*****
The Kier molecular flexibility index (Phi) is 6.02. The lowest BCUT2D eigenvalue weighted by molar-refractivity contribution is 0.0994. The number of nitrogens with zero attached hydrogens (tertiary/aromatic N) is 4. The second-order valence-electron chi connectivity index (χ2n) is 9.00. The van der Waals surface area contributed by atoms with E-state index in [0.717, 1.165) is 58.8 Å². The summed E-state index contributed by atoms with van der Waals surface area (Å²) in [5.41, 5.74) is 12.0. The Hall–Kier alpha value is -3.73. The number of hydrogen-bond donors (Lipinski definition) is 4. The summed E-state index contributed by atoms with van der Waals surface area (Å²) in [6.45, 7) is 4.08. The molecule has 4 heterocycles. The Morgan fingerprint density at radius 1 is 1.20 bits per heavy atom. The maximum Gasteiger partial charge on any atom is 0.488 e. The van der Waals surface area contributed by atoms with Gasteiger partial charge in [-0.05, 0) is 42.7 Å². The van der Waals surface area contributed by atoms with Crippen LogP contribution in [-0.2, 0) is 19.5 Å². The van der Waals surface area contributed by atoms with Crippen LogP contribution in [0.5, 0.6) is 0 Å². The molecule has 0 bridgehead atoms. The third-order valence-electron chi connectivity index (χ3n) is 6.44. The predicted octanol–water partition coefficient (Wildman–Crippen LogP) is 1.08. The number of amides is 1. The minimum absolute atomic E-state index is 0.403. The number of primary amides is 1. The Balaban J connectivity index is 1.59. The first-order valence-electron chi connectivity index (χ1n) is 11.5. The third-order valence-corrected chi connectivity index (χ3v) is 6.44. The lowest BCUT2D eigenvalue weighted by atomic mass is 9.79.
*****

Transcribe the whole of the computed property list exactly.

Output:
The Kier molecular flexibility index (Phi) is 6.02. The lowest BCUT2D eigenvalue weighted by molar-refractivity contribution is 0.0994. The number of nitrogens with zero attached hydrogens (tertiary/aromatic N) is 4. The second-order valence-electron chi connectivity index (χ2n) is 9.00. The van der Waals surface area contributed by atoms with E-state index in [0.717, 1.165) is 58.8 Å². The summed E-state index contributed by atoms with van der Waals surface area (Å²) in [5.41, 5.74) is 12.0. The Hall–Kier alpha value is -3.73. The number of hydrogen-bond donors (Lipinski definition) is 4. The summed E-state index contributed by atoms with van der Waals surface area (Å²) in [6.45, 7) is 4.08. The molecule has 4 heterocycles. The Morgan fingerprint density at radius 1 is 1.20 bits per heavy atom. The maximum Gasteiger partial charge on any atom is 0.488 e. The van der Waals surface area contributed by atoms with Gasteiger partial charge in [-0.05, 0) is 42.7 Å². The van der Waals surface area contributed by atoms with Crippen LogP contribution in [-0.2, 0) is 19.5 Å². The van der Waals surface area contributed by atoms with Crippen LogP contribution in [0.5, 0.6) is 0 Å². The molecule has 0 bridgehead atoms. The third-order valence-electron chi connectivity index (χ3n) is 6.44. The predicted octanol–water partition coefficient (Wildman–Crippen LogP) is 1.08. The number of amides is 1. The minimum absolute atomic E-state index is 0.403. The number of primary amides is 1. The Balaban J connectivity index is 1.59. The first-order valence-electron chi connectivity index (χ1n) is 11.5. The third-order valence-corrected chi connectivity index (χ3v) is 6.44. The lowest BCUT2D eigenvalue weighted by atomic mass is 9.79.